Brave New Films 501 (C)(4) v. Weiner et al
Letter from Benjamin Shapiro, attorney for Michael Weiner and OTRN requesting denial of letter to compel by Plaintiff Brave New Films. (Shapiro, Benjamin) (Filed on 7/27/2009)
Brave New Films 501 (C)(4) v. Weiner et al
Filed07/27/09 Page1 of 5
12330 MAGNOLIA BLVD., #114 VALLEY VILLAGE, CA 91607 PH: (818)620-0137 EMAIL: BSHAPIRO708@GMAIL.COM
BENJAMIN SHAPIRO LEGAL CONSULTING
July 27, 2009 Via Electronic Filing and Hand Delivery
Hon. Judge Susan Illston United States District Judge 450 Golden Gate Avenue San Francisco, CA 94102 Re: BNF 501(c)(4) v. Savage et. al. Case No. CV 08-04703 Response to Plaintiff Letter to Compel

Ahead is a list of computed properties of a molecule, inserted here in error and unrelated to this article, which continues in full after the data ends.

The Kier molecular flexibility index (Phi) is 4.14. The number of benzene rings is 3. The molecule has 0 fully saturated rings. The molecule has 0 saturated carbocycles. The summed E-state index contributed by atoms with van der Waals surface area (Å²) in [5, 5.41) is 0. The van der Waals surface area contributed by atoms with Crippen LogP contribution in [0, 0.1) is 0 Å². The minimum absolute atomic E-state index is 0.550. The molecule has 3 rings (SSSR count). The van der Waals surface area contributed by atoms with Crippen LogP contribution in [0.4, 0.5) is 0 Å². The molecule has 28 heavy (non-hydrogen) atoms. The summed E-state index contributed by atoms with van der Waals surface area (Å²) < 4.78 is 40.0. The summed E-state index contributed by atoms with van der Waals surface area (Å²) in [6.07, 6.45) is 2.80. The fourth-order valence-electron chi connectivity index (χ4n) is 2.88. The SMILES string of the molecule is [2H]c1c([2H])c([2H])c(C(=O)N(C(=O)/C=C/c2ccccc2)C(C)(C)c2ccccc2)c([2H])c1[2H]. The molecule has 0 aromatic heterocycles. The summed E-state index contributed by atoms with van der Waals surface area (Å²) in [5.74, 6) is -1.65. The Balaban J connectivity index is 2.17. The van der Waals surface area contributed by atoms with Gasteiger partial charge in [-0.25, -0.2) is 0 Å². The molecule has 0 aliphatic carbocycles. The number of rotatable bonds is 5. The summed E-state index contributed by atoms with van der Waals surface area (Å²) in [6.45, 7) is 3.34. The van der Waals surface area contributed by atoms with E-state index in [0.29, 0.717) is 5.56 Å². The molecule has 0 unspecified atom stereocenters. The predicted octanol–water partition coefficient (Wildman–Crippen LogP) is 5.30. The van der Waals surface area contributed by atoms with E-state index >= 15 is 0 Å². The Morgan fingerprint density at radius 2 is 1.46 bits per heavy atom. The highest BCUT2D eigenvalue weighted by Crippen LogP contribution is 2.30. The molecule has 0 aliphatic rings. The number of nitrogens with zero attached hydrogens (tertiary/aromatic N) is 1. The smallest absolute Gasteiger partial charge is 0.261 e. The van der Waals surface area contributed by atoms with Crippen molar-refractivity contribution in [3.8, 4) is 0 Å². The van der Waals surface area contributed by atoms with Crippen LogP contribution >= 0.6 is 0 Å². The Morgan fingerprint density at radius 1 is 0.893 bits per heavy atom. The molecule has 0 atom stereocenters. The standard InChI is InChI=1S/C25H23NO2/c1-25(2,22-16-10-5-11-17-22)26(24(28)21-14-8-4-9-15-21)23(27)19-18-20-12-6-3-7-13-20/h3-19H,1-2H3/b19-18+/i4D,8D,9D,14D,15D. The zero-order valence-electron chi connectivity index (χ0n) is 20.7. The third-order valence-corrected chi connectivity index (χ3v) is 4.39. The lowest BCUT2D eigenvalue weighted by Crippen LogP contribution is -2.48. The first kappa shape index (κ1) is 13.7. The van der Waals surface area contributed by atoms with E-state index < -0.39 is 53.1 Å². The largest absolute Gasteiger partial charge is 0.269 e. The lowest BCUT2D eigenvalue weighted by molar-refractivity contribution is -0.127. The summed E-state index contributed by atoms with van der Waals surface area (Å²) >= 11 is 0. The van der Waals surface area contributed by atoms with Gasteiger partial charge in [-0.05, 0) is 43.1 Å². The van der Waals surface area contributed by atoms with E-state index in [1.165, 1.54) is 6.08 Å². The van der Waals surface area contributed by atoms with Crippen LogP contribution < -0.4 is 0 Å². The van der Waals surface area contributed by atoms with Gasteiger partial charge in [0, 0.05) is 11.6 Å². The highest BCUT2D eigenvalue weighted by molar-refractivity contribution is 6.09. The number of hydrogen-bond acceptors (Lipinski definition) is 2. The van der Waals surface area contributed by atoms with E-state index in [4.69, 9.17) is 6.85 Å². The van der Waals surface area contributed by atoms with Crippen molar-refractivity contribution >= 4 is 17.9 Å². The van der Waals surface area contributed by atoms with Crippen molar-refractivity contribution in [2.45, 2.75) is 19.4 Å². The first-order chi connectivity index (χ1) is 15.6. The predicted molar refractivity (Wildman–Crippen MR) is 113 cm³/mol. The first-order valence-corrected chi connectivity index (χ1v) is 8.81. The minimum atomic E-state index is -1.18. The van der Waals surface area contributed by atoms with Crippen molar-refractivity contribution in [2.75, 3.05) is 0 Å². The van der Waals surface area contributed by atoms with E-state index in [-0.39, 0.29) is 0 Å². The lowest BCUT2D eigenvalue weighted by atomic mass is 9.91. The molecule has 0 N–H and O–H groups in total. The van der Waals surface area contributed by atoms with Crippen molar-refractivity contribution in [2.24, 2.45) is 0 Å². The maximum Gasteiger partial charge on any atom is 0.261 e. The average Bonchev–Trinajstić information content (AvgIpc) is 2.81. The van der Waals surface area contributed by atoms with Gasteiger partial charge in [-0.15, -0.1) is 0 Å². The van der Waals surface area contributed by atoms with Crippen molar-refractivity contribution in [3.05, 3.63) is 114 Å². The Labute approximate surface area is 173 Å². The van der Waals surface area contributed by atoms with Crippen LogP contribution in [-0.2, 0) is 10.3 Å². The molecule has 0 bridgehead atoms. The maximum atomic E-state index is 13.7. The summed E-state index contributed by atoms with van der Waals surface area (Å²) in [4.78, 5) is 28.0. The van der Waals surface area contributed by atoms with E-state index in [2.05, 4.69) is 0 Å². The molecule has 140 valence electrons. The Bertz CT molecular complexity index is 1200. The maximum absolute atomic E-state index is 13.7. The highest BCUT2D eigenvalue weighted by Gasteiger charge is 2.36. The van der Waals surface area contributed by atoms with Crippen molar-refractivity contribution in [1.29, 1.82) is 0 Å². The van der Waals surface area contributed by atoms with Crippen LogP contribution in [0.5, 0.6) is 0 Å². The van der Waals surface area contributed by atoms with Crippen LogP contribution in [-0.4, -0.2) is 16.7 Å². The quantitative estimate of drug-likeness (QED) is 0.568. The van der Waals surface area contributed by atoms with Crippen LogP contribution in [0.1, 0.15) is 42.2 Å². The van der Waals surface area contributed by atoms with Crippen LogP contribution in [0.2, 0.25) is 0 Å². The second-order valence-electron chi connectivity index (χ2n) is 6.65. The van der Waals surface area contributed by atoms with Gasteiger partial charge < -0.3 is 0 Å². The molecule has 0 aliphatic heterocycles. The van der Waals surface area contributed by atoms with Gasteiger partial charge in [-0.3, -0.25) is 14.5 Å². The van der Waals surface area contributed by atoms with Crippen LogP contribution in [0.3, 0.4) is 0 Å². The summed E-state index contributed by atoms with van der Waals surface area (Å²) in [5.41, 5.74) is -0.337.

Dear Judge Illston: On July 20, 2009, Plaintiff BNF ("BNF" or "Plaintiff") filed a letter with the Court seeking the Court's assistance to obtain further discovery from Defendants The Original Talk Radio Network, Inc. ("OTRN") and Michael Weiner aka Michael Savage ("Savage", and together with OTRN, "Defendants"). However, such assistance is not warranted, as Defendants have produced documents and/or well-founded objections to Plaintiff's discovery requests. While BNF claims that OTRN has "provided inadequate, boiler-plate responses to Interrogatories," and that Savage (1) "has produced no documents" and (2) "provided evasive, non-specific, boiler-plate objections to all Requests for Admissions and Interrogatories," each and every response by Defendants has been in good faith, and wholly truthful and well-founded, and Savage has in fact produced documents responsive to BNF's discovery requests. BNF has provided no evidence to the contrary, making its statements completely ad hominem and baseless. The conclusory contentions by BNF to the full and complete responses by Defendants to BNF's discovery requests are somewhat disingenuous, as there is not a single specific citation to any specific response that is purported to be defective to which Defendants can respond, or the Court can resolve, on the merits. Instead, BNF relies on a one-sided overview of selected points which do not go to the merits of any specific requests or responses at issue. BNF addresses long-standing discovery issues without acknowledging that these stem from specific fundamental disagreements over specific discovery requests. BNF acknowledges production by OTRN of almost 1,500 pages of documents in response to this Court's order on the motion for a protective order by implying that OTRN should be criticized for only responding to the Court's order, and by suggesting that BNF's demand for additional further responses outside the scope of the Court's order somehow put OTRN and Savage under duties to respond as BNF demanded. Because almost 1500 pages of documents concerning communications between Savage and OTRN were physically copied and sent to BNF by OTRN, BNF asserts that Savage sent nothing, as an attack on Savage, without addressing what purpose would be served by Savage sending another almost 1500 pages a second time.